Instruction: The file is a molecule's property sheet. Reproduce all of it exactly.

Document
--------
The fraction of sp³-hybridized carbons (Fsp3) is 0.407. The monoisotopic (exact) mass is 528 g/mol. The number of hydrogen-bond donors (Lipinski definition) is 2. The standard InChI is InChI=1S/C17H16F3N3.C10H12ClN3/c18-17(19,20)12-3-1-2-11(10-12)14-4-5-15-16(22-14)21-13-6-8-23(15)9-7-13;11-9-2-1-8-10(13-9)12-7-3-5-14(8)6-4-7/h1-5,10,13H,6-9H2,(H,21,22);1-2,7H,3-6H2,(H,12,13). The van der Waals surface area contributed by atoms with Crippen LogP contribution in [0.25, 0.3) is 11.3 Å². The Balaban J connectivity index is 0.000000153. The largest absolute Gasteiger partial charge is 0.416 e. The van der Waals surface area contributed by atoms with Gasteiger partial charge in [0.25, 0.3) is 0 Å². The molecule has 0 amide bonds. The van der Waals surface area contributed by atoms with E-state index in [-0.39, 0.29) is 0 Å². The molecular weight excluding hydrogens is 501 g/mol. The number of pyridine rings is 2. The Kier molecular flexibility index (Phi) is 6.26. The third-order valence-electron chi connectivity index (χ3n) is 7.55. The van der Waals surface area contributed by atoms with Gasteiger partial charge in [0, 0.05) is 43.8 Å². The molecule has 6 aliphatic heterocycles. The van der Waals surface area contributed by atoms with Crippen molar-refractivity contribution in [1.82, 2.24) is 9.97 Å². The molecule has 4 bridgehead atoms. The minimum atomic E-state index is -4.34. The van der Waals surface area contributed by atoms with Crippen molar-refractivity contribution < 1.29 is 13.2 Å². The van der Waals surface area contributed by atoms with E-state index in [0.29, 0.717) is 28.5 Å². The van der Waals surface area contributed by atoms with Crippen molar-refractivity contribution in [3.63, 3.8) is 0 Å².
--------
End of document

The fraction of sp³-hybridized carbons (Fsp3) is 0.407. The monoisotopic (exact) mass is 528 g/mol. The number of hydrogen-bond donors (Lipinski definition) is 2. The standard InChI is InChI=1S/C17H16F3N3.C10H12ClN3/c18-17(19,20)12-3-1-2-11(10-12)14-4-5-15-16(22-14)21-13-6-8-23(15)9-7-13;11-9-2-1-8-10(13-9)12-7-3-5-14(8)6-4-7/h1-5,10,13H,6-9H2,(H,21,22);1-2,7H,3-6H2,(H,12,13). The van der Waals surface area contributed by atoms with Crippen LogP contribution in [0.25, 0.3) is 11.3 Å². The Balaban J connectivity index is 0.000000153. The largest absolute Gasteiger partial charge is 0.416 e. The van der Waals surface area contributed by atoms with Gasteiger partial charge in [0.25, 0.3) is 0 Å². The molecule has 0 amide bonds. The van der Waals surface area contributed by atoms with E-state index in [-0.39, 0.29) is 0 Å². The molecular weight excluding hydrogens is 501 g/mol. The number of pyridine rings is 2. The Kier molecular flexibility index (Phi) is 6.26. The third-order valence-electron chi connectivity index (χ3n) is 7.55. The van der Waals surface area contributed by atoms with Gasteiger partial charge in [0, 0.05) is 43.8 Å². The molecule has 6 aliphatic heterocycles. The van der Waals surface area contributed by atoms with Crippen molar-refractivity contribution in [1.82, 2.24) is 9.97 Å². The molecule has 4 bridgehead atoms. The minimum atomic E-state index is -4.34. The van der Waals surface area contributed by atoms with Crippen molar-refractivity contribution < 1.29 is 13.2 Å². The van der Waals surface area contributed by atoms with E-state index in [0.29, 0.717) is 28.5 Å². The van der Waals surface area contributed by atoms with Crippen molar-refractivity contribution in [3.63, 3.8) is 0 Å².